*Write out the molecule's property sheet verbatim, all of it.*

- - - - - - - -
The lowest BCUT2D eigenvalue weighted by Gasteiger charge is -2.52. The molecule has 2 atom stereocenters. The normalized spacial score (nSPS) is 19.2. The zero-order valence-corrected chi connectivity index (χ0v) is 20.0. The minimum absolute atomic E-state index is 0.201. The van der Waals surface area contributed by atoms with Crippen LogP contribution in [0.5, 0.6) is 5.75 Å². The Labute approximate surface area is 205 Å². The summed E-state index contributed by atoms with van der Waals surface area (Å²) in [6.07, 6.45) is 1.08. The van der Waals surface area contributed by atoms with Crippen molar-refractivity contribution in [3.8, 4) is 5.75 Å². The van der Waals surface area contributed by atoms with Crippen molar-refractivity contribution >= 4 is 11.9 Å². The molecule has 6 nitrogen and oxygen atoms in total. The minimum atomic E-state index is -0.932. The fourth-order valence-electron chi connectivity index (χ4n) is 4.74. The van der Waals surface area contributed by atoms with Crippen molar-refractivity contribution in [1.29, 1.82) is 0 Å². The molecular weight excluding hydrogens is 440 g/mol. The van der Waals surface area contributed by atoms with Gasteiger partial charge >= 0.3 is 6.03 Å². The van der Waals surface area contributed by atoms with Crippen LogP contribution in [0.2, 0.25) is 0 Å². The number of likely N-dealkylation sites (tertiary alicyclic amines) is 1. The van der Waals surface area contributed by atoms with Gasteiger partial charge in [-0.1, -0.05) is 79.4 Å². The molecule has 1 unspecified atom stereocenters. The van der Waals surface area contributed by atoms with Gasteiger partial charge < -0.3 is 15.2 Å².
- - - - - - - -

The lowest BCUT2D eigenvalue weighted by Gasteiger charge is -2.52. The molecule has 2 atom stereocenters. The normalized spacial score (nSPS) is 19.2. The zero-order valence-corrected chi connectivity index (χ0v) is 20.0. The minimum absolute atomic E-state index is 0.201. The van der Waals surface area contributed by atoms with Crippen LogP contribution in [0.5, 0.6) is 5.75 Å². The Labute approximate surface area is 205 Å². The summed E-state index contributed by atoms with van der Waals surface area (Å²) in [6.07, 6.45) is 1.08. The van der Waals surface area contributed by atoms with Crippen molar-refractivity contribution in [3.8, 4) is 5.75 Å². The van der Waals surface area contributed by atoms with Crippen molar-refractivity contribution >= 4 is 11.9 Å². The molecule has 6 nitrogen and oxygen atoms in total. The minimum atomic E-state index is -0.932. The fourth-order valence-electron chi connectivity index (χ4n) is 4.74. The van der Waals surface area contributed by atoms with Crippen molar-refractivity contribution in [1.29, 1.82) is 0 Å². The molecular weight excluding hydrogens is 440 g/mol. The van der Waals surface area contributed by atoms with Gasteiger partial charge >= 0.3 is 6.03 Å². The van der Waals surface area contributed by atoms with Crippen LogP contribution in [0.2, 0.25) is 0 Å². The number of likely N-dealkylation sites (tertiary alicyclic amines) is 1. The van der Waals surface area contributed by atoms with Gasteiger partial charge in [-0.1, -0.05) is 79.4 Å². The molecule has 1 unspecified atom stereocenters. The van der Waals surface area contributed by atoms with Gasteiger partial charge < -0.3 is 15.2 Å².